The organization has offered guidelines to protect players, such as discouraging them from removing flagsticks or touching sand trap rakes. Courses can even raise cups or wrap flagsticks to keep balls from going into cups, which in turn keeps players from reaching into them to fish out their putts. It has also given assistance and training to groundskeepers who have to maintain closed courses, so that whenever they do reopen, they’ll be ready. “Golf has always been this great escape,” Driscoll said. “But we are not doctors. We’re not health professionals.”

Golf is unlikely to strike many as an essential activity during a global pandemic. It’s a game often associated with the rich as well as an avatar for the cluelessness and selfishness of presidents in times of crisis. But in the United States, about 75 percent of golf courses are open to the public, and the average greens fee is $39, according to the USGA. At many municipal courses, it’s far less.

In the District, the official opinion of golf’s safety as a recreational activity has shifted multiple times. The city’s three public golf courses — Langston, East Potomac and Rock Creek (which was closed for the winter) — are on federal land under the purview of the National Park Service. The East Potomac course was temporarily closed to discourage visitors to the cherry blossoms at the Tidal Basin, but officials had planned to open it once again like Langston. However, the NPS ordered the courses closed upon Mayor Muriel Bowser’s stay-at-home order, which shuttered nonessential businesses. That March 30 order included an exemption for golf (among other activities), so the NPS gave Golf D.C., which oversees the courses, the go-ahead to start prepping courses to reopen April 8 with safety precautions. But then on April 8, the mayor’s office reversed course, striking both golf and tennis from the allowable list of activities through at least May 15.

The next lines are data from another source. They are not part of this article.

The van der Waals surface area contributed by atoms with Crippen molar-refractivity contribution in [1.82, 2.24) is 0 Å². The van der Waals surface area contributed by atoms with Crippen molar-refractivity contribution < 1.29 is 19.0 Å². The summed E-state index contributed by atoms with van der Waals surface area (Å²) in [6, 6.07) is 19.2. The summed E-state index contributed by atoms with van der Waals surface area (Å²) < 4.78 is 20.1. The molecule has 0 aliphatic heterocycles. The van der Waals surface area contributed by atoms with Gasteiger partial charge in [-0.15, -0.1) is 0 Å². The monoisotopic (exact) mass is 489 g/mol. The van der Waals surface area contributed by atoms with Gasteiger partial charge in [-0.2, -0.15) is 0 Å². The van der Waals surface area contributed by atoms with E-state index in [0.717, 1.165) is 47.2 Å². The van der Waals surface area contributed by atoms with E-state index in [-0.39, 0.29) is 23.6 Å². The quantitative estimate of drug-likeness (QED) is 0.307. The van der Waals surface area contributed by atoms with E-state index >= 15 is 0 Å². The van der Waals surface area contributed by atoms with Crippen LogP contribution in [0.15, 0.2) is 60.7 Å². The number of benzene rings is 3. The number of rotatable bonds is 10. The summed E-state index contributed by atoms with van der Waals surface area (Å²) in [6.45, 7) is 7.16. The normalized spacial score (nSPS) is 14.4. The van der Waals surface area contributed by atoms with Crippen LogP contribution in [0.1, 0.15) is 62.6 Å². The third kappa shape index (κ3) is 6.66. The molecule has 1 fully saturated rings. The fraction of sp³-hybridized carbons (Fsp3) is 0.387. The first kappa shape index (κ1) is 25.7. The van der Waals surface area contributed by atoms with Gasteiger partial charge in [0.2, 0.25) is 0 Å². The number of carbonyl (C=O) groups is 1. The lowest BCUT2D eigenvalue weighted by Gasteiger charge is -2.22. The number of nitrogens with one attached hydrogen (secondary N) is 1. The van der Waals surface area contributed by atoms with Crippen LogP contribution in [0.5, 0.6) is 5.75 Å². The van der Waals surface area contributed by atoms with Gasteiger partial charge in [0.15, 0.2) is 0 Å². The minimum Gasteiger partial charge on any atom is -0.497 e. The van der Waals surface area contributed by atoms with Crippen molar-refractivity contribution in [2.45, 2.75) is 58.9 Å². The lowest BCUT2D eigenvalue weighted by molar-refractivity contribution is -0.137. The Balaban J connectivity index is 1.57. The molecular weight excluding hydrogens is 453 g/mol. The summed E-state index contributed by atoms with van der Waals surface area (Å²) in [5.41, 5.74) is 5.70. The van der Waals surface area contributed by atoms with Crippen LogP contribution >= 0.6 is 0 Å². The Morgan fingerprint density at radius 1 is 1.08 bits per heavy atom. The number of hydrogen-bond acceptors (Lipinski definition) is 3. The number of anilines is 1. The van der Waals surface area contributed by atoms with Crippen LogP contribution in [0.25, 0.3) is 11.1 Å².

Bowser’s office said the initial list of acceptable sports was decided upon by a team of experts, including LaQuandra Nesbitt, the director of the D.C. Department of Health. When asked if there was a specific reason for the change, a spokesperson replied that “Mayor Bowser along with her advisers continues to monitor and assess the development of covid-19 in the District” and that “this order takes another step to ensure D.C. residents are safe and stay home.” In mid-April, Golf D.C. was asking golfers to contact the mayor to try to get the links reopened.

Back at Langston, Ricardo Dyson played nine holes alone, without his usual playing partner, on the same morning as the Ali brothers. A mail carrier for more than 20 years, Dyson is still very much at work these days. He was out on the course on a Thursday because it was so slammed Sunday that he was given a rain check.

“This might be the one thing that you can do,” he said. “You aren’t exposed to anybody. Nobody touches anybody.”

Noah Frank is a writer in Washington.